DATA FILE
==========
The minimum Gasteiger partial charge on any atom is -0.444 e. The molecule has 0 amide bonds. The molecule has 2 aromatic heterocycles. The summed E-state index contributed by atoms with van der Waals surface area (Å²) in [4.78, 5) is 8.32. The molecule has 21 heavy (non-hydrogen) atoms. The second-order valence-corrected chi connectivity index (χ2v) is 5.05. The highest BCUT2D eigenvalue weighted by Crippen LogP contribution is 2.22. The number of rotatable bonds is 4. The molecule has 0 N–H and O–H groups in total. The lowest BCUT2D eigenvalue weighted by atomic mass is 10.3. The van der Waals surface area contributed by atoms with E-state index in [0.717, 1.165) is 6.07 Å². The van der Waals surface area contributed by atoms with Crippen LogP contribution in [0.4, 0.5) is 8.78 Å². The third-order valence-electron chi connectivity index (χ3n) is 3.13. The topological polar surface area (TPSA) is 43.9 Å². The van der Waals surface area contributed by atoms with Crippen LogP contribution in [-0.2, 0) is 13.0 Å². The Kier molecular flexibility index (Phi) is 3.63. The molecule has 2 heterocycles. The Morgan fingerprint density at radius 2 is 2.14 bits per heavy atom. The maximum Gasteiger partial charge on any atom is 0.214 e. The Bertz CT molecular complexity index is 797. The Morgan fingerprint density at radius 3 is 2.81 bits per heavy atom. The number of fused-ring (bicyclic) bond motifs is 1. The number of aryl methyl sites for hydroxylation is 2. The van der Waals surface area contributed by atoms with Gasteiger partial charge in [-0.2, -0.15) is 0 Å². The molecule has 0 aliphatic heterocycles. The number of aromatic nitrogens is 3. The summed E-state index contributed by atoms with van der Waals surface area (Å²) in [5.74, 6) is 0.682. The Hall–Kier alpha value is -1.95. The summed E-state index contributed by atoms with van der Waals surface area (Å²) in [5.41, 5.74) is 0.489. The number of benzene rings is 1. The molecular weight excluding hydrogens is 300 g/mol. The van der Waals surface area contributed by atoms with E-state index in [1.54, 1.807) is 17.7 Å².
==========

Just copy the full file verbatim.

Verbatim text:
The minimum Gasteiger partial charge on any atom is -0.444 e. The molecule has 0 amide bonds. The molecule has 2 aromatic heterocycles. The summed E-state index contributed by atoms with van der Waals surface area (Å²) in [4.78, 5) is 8.32. The molecule has 21 heavy (non-hydrogen) atoms. The second-order valence-corrected chi connectivity index (χ2v) is 5.05. The highest BCUT2D eigenvalue weighted by Crippen LogP contribution is 2.22. The number of rotatable bonds is 4. The molecule has 0 N–H and O–H groups in total. The lowest BCUT2D eigenvalue weighted by atomic mass is 10.3. The van der Waals surface area contributed by atoms with E-state index in [0.717, 1.165) is 6.07 Å². The van der Waals surface area contributed by atoms with Crippen LogP contribution in [0.4, 0.5) is 8.78 Å². The third-order valence-electron chi connectivity index (χ3n) is 3.13. The topological polar surface area (TPSA) is 43.9 Å². The van der Waals surface area contributed by atoms with Crippen LogP contribution in [-0.2, 0) is 13.0 Å². The Kier molecular flexibility index (Phi) is 3.63. The molecule has 2 heterocycles. The Morgan fingerprint density at radius 2 is 2.14 bits per heavy atom. The maximum Gasteiger partial charge on any atom is 0.214 e. The Bertz CT molecular complexity index is 797. The Morgan fingerprint density at radius 3 is 2.81 bits per heavy atom. The number of fused-ring (bicyclic) bond motifs is 1. The number of aryl methyl sites for hydroxylation is 2. The van der Waals surface area contributed by atoms with Gasteiger partial charge in [-0.2, -0.15) is 0 Å². The molecule has 0 aliphatic heterocycles. The number of aromatic nitrogens is 3. The summed E-state index contributed by atoms with van der Waals surface area (Å²) in [5.74, 6) is 0.682. The Hall–Kier alpha value is -1.95. The summed E-state index contributed by atoms with van der Waals surface area (Å²) in [5.41, 5.74) is 0.489. The number of benzene rings is 1. The molecular weight excluding hydrogens is 300 g/mol. The van der Waals surface area contributed by atoms with E-state index in [1.54, 1.807) is 17.7 Å².